No subscription needed for Obituaries and Public Notices

Whatever You Support, Please Vote. Because It Matters

More than one person has told me recently that he or she doesn’t vote because there is no difference between Democrats and Republicans, that both are equally corrupt and irresponsible, and that it just doesn’t really matter who wins, because nothing will change either way.
     I disagree. The parties and their candidates share many virtues and faults, but they are not the same in the effects their elected officials have on our nation. Consider some of the elections of our historical past.
     In 1864, George McClellan lost to incumbent Abraham Lincoln. McClellan was willing to compromise on slavery. His victory would likely have meant a re-united nation with slavery legal where it existed and extended into any new states added. Lincoln’s victory assured the end of slavery.
     In the election of 1896, incumbent William McKinley defeated William Jennings Bryan. The U.S., during McKinley’s first term, had won the Spanish-American War, and in the aftermath acquired the Philippine Islands as a colony. McKinley campaigned on a platform to keep U.S. possession of the islands. Bryan opposed colonialism and imperialism, and campaigned to make the Philippines an independent nation. If Bryan had won, Japan would probably not have felt threatened by the U.S. presence in the Pacific. There would have been no Pearl Harbor in 1941, and no subsequent war with Japan.
     In 1932, Franklin Roosevelt defeated the incumbent Herbert Hoover. At the height of the Great Depression, Hoover was advocating a laissez-faire, hands-off approach to the economic crisis, willing to let it play out without major government intervention. Roosevelt, once elected, inaugurated the New Deal, bringing in government involvement in the economic and social life of the country on an unprecedented scale, the effects of which continue to be of major significance.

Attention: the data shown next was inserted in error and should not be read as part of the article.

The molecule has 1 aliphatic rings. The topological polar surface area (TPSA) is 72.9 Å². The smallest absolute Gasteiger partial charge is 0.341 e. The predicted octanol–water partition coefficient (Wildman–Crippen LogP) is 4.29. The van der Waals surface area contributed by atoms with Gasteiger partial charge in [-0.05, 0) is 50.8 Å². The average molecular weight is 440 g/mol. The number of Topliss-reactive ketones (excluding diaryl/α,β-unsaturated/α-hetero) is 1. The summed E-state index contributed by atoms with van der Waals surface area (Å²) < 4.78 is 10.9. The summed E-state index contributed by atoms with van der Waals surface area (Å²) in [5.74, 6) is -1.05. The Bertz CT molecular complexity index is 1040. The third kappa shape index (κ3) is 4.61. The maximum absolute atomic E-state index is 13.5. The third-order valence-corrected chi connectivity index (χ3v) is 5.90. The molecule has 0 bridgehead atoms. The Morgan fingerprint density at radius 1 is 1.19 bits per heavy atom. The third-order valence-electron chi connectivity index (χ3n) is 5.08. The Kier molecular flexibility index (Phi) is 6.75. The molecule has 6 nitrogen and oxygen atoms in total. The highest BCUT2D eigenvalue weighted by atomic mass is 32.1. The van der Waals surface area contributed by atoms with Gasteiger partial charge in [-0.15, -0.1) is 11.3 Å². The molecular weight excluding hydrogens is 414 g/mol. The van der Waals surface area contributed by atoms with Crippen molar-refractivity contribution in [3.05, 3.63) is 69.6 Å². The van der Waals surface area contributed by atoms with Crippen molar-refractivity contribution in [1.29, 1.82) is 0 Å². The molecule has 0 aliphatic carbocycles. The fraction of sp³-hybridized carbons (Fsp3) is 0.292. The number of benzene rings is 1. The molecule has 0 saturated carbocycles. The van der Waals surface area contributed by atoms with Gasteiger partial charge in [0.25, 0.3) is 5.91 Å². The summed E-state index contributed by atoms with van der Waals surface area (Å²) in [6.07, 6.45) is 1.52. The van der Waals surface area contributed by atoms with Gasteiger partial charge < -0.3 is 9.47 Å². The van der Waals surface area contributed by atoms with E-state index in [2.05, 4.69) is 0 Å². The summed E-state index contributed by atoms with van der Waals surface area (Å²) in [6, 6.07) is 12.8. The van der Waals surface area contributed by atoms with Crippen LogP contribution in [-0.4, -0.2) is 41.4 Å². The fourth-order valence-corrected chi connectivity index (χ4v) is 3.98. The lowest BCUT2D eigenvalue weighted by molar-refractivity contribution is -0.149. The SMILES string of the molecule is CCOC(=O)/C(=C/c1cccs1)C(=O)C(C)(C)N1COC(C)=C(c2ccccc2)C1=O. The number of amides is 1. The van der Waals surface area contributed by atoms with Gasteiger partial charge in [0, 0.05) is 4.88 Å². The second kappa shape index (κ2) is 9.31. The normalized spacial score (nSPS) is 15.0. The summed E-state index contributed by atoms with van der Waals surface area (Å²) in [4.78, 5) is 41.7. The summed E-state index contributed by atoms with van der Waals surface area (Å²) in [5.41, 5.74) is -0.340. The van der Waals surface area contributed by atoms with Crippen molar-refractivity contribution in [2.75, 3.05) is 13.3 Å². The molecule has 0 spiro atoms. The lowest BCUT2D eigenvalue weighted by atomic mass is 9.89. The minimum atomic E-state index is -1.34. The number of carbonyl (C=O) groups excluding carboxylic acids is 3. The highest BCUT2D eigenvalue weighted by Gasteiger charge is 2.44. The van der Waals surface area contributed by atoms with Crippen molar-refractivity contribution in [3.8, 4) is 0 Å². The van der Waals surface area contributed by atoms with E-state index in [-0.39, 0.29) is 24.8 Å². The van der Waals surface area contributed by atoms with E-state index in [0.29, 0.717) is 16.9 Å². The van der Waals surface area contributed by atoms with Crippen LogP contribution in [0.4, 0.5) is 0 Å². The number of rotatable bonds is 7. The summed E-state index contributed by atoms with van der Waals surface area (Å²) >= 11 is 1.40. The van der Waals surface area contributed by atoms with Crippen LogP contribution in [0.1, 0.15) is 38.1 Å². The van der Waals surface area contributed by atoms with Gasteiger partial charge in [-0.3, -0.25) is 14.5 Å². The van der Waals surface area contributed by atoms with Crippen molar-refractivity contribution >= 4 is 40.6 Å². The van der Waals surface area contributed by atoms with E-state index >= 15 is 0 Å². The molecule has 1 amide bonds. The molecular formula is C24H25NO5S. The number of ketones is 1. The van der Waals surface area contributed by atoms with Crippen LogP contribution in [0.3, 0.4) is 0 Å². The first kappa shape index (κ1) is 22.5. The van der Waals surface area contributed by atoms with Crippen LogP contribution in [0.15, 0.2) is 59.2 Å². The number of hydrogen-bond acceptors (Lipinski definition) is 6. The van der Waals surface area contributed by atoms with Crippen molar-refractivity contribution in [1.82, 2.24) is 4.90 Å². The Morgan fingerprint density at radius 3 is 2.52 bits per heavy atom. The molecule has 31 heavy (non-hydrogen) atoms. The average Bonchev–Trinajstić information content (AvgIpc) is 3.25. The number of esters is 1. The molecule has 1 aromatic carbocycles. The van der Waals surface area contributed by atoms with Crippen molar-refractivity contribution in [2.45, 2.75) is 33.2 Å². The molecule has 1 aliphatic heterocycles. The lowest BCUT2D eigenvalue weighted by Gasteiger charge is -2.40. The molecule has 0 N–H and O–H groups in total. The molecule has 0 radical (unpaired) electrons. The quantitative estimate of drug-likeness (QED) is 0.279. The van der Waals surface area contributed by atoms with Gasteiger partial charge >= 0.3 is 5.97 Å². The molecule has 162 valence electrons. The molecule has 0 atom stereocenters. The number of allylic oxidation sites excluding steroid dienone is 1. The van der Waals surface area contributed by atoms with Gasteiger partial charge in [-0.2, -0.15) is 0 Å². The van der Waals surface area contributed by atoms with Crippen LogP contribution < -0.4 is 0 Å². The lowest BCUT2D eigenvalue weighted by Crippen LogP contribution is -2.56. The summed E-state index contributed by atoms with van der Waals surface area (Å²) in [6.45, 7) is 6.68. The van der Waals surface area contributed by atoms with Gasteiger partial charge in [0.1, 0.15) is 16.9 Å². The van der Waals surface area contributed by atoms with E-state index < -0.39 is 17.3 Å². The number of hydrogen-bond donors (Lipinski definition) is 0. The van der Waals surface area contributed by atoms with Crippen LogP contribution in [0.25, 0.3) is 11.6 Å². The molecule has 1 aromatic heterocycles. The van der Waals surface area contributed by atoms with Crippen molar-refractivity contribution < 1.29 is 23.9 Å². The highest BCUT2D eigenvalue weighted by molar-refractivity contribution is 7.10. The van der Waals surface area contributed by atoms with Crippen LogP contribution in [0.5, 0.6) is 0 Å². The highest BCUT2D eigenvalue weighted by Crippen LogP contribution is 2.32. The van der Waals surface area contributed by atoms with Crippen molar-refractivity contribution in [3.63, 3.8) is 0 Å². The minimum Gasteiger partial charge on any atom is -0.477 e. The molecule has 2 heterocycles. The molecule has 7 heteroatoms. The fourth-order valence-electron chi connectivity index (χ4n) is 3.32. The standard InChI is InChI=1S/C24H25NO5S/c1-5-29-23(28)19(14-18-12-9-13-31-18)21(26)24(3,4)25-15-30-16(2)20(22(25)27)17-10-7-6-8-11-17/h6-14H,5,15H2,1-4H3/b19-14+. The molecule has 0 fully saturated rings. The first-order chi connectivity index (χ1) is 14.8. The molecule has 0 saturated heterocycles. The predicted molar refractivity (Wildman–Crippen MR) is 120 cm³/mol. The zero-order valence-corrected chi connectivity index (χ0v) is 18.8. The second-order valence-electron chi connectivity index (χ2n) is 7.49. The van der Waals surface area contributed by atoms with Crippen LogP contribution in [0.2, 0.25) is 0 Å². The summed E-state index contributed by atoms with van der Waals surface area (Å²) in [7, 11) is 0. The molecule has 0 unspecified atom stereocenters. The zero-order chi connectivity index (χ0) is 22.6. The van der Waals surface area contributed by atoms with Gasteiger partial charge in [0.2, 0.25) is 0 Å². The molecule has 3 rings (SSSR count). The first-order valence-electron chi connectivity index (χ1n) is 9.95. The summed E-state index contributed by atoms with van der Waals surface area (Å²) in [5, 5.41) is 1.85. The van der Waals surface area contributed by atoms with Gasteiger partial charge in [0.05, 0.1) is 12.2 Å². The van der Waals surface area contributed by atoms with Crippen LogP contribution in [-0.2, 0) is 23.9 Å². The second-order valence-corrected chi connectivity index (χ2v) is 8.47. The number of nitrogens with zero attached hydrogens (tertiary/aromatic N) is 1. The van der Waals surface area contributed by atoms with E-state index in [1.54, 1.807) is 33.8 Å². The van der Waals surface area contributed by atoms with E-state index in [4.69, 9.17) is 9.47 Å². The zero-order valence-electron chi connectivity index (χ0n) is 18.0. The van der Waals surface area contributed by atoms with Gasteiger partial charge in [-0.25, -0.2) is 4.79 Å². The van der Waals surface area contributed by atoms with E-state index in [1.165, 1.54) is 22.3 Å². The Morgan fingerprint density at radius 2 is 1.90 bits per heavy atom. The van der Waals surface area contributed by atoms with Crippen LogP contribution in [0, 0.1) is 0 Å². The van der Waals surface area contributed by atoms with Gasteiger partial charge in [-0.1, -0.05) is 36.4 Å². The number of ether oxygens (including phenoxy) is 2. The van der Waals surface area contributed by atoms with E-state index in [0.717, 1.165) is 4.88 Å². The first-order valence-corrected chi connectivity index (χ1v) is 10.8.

I could cite also the elections of 1800 1828, 1844, and 1860 as turning points in our history because of the differences in policies between the winners and losers. Had these gone the other way, our history might have been much different.
     More recently, had Al Gore instead of George Bush won in 2000, there are good reasons to believe that the reaction to 9/11 would have been different. The seemingly endless wars we’re engaged in in the Middle East would not have gotten started in the first place, and we would be much further along the road to becoming energy independent through the development of renewable fuels, with a cleaner, safer environment to boot.
     Had Hillary Clinton won in 2016, there would not have been the roll-backs of environmental protections that have occurred under Trump, nor the demonization of immigrants, nor the encouragement of radical right-wing groups, nor the alienation of allies. She might not have accomplished much positive, but many of the negatives we live with now would probably not exist. (Disclaimer: I disapproved of much of her platform; did not vote for her in the primaries; and ended up supporting her in the general election only because she seemed likely to do less damage than Trump. I think I was right on that.)
     Considering these examples, I cannot agree with those who say that it doesn’t matter who gets elected because things won’t change. History suggests otherwise. History suggests that it can matter a very great deal.
     Regardless of whom or what you support, I hope that you will participate in our democratic process. Please register to vote, and then VOTE.
Mike Metzger
Comment Policy: 
Please send comments to grotonherald@gmail.com

Groton Herald

Mailing Address
P.O. Box 610, Groton, Massachusetts 01450
 

Office
161 Main Street, Groton, Massachusetts 01450
[above Main Street Café]
 

Telephone: 978-448-6061
 

Comment Here